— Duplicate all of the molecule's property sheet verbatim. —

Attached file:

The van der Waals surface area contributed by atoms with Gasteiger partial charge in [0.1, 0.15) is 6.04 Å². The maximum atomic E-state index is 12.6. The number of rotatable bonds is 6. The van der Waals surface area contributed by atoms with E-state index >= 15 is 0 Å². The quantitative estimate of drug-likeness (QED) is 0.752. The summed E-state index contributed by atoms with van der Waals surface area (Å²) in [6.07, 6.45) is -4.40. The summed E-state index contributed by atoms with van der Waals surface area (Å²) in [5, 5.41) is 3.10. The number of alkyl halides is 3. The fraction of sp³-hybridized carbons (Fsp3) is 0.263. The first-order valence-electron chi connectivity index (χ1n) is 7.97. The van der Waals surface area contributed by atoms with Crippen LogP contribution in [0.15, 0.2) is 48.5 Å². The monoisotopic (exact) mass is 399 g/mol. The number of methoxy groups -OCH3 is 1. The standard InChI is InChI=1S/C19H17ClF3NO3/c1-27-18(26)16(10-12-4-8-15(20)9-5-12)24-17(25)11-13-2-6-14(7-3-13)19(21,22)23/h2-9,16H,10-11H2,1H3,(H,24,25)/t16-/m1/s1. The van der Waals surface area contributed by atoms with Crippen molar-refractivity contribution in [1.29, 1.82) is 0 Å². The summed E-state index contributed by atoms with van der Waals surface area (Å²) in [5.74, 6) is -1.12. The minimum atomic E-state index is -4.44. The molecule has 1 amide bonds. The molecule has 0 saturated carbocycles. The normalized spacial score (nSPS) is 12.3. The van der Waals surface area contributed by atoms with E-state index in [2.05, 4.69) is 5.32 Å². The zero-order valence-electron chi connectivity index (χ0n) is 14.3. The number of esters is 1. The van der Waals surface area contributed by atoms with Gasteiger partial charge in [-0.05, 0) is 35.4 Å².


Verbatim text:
The van der Waals surface area contributed by atoms with Gasteiger partial charge in [0.1, 0.15) is 6.04 Å². The maximum atomic E-state index is 12.6. The number of rotatable bonds is 6. The van der Waals surface area contributed by atoms with E-state index >= 15 is 0 Å². The quantitative estimate of drug-likeness (QED) is 0.752. The summed E-state index contributed by atoms with van der Waals surface area (Å²) in [6.07, 6.45) is -4.40. The summed E-state index contributed by atoms with van der Waals surface area (Å²) in [5, 5.41) is 3.10. The number of alkyl halides is 3. The fraction of sp³-hybridized carbons (Fsp3) is 0.263. The first-order valence-electron chi connectivity index (χ1n) is 7.97. The van der Waals surface area contributed by atoms with Crippen LogP contribution in [0.15, 0.2) is 48.5 Å². The monoisotopic (exact) mass is 399 g/mol. The number of methoxy groups -OCH3 is 1. The standard InChI is InChI=1S/C19H17ClF3NO3/c1-27-18(26)16(10-12-4-8-15(20)9-5-12)24-17(25)11-13-2-6-14(7-3-13)19(21,22)23/h2-9,16H,10-11H2,1H3,(H,24,25)/t16-/m1/s1. The van der Waals surface area contributed by atoms with Crippen molar-refractivity contribution in [1.29, 1.82) is 0 Å². The summed E-state index contributed by atoms with van der Waals surface area (Å²) in [5.74, 6) is -1.12. The minimum atomic E-state index is -4.44. The molecule has 1 amide bonds. The molecule has 0 saturated carbocycles. The normalized spacial score (nSPS) is 12.3. The van der Waals surface area contributed by atoms with E-state index in [2.05, 4.69) is 5.32 Å². The zero-order valence-electron chi connectivity index (χ0n) is 14.3. The number of esters is 1. The van der Waals surface area contributed by atoms with Gasteiger partial charge in [-0.05, 0) is 35.4 Å².